$6-a-gallon 'Raw Water' [for the witless overpaid]. — Henry Miller, Hoover Institution (@henryimiller):

Sep 15, 04:12 AM

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Photo:  HK 大潭郊野公園 Tai Tam Tuk Raw Water Pumping Station 抽水站 21-Dec-2011

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Henry Miller, Hoover Institution, henrymillermd.org & @henryimiller, in re: Hurricane.  Science.

  • Get Real with $6-a-Gallon 'Raw Water' (The trend toward 'authenticity' in food has led consumers to some strange places.)

  • Science Shows the Way as Hurricane Approaches

  • 'Fakebook Science' and Democracy

  • Organic Food and Nutritional Placebo Effect

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Buying Organic? You're Getting Ripped Off!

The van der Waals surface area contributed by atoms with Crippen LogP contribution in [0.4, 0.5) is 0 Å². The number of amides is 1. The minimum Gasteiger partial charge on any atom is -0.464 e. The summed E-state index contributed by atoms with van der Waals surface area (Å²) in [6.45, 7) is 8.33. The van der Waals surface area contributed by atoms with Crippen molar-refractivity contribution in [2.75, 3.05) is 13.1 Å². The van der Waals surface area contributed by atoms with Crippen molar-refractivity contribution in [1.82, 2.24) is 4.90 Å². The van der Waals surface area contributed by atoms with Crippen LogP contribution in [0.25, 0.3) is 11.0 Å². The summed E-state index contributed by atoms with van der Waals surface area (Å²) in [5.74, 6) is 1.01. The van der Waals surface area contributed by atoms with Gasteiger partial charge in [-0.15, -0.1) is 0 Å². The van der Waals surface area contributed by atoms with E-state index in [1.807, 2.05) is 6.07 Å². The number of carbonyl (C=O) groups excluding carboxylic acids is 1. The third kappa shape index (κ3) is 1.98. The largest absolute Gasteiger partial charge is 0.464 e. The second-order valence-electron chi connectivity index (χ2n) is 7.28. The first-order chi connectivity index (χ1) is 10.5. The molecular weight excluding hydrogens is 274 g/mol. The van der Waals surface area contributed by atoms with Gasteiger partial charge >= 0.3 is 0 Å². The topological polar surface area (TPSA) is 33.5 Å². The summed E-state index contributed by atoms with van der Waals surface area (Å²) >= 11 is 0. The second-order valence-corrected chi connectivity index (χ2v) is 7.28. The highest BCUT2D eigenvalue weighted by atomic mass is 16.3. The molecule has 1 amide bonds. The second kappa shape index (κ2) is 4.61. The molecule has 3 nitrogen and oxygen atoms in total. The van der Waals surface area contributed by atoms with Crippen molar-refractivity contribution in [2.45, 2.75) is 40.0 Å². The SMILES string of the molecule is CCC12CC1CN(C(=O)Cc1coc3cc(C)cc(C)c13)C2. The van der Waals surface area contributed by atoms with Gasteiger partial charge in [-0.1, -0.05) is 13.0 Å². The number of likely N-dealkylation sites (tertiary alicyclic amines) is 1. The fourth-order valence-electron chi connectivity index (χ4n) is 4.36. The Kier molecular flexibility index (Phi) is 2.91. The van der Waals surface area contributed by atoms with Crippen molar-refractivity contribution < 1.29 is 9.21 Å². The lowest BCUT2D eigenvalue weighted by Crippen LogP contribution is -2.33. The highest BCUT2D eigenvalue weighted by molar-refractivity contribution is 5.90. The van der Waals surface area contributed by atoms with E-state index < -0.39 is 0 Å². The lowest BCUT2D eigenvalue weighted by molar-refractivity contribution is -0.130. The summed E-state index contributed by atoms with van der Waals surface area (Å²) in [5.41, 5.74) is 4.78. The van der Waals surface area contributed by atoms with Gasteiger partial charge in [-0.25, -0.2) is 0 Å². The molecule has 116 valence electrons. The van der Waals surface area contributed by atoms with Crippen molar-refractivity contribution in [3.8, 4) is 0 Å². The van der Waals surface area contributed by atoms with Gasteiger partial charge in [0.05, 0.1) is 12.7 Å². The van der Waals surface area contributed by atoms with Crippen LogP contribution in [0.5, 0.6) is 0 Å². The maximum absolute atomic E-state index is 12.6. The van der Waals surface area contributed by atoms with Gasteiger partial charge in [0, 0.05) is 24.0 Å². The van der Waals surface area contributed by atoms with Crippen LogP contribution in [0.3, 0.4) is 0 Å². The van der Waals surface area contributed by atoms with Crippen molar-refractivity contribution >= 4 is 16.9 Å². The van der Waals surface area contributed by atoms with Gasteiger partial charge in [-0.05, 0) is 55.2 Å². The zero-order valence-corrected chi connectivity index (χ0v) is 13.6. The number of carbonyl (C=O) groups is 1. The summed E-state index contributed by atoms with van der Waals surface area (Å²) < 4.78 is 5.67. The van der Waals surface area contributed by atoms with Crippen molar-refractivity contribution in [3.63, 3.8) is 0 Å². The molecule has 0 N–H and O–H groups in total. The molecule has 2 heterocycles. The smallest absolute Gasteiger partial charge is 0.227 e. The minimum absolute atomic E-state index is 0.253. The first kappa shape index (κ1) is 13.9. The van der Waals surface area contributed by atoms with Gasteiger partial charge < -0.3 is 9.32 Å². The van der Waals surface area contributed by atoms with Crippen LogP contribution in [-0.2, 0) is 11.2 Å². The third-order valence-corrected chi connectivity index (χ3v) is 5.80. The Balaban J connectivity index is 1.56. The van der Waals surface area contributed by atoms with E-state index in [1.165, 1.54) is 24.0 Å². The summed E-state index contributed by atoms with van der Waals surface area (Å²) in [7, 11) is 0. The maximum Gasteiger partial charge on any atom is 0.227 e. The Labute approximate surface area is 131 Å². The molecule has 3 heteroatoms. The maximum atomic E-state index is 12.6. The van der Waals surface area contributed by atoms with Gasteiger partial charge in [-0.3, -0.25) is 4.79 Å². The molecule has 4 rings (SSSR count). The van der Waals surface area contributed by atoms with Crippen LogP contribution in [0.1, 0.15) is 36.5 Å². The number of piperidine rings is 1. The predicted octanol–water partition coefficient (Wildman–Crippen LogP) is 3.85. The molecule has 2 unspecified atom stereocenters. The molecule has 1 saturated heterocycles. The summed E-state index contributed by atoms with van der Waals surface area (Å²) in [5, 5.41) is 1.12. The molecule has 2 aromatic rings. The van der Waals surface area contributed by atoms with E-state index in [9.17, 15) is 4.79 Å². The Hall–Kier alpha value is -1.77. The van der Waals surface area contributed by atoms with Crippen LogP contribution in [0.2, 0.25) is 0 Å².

False and misleading advertising by the organic agriculture and food industries is out of control and sowing consumer fear, confusion and mistrust. FDA Commissioner Scott Gottlieb acknowledged as much responding within days to my August 6 Wall Street Journal editorial exposing flagrant organic industry lies and deceptive labeling practices. He tweeted that the FDA would soon "put out more detailed information about what different terms mean on food packaging to help consumers best use claims like organic, antibiotic free, etc." That's great rhetoric, because accurate information and transparency are important to help American consumers make informed food choices and are necessary for free markets to work. But the time for hollow promises and dithering by regulators is long past. What we need is aggressive enforcement of existing consumer-protection laws now. To be clear — and Dr. Gottlieb knows this — false and misleading organic labeling isn't new or a case of first impression for the FDA. As the 2014 Academic Review's Organic Marketing Report clearly shows, it's been happening for a long time. It is deception by design and permeates every aspect of organic marketing. That's what you need to do when you're huckstering a high-priced, inferior product The Food, Drug and Cosmetic Act "requires that labels on packaged food products in interstate commerce not be false or misleading in any way," and since 1992, FDA has been developing policies that allow it to combat the kind of false and misleading claims made by the organic industry. The agency's 2015 labeling guidance (revised in 2018) states that a "GMO-Free" label is false and misleading if "it suggests or implies that a food or ingredient is safer, more nutritious, or otherwise has different attributes than other comparable foods because the food was not genetically engineered." Information on the website of the food giant Nestlé is a textbook case. The statement, "Ingredients derived from GMOs (genetically modified organisms) differ because the process involves scientists selecting a desirable genetic trait and placing it in a different plant species," is simply wrong. Sometimes a gene is simply deleted; but more to the point, since the 1930s, plant breeders have performed "wide cross" hybridizations, in which genes are moved from one species or genus to another, giving rise to plant varieties that cannot and do not exist in nature. Commercial crops derived from wide crosses include common varieties of tomato, potato, oat, rice, wheat, corn, pumpkin and others. Relying on decades of science and regulatory oversight, the FDA . . .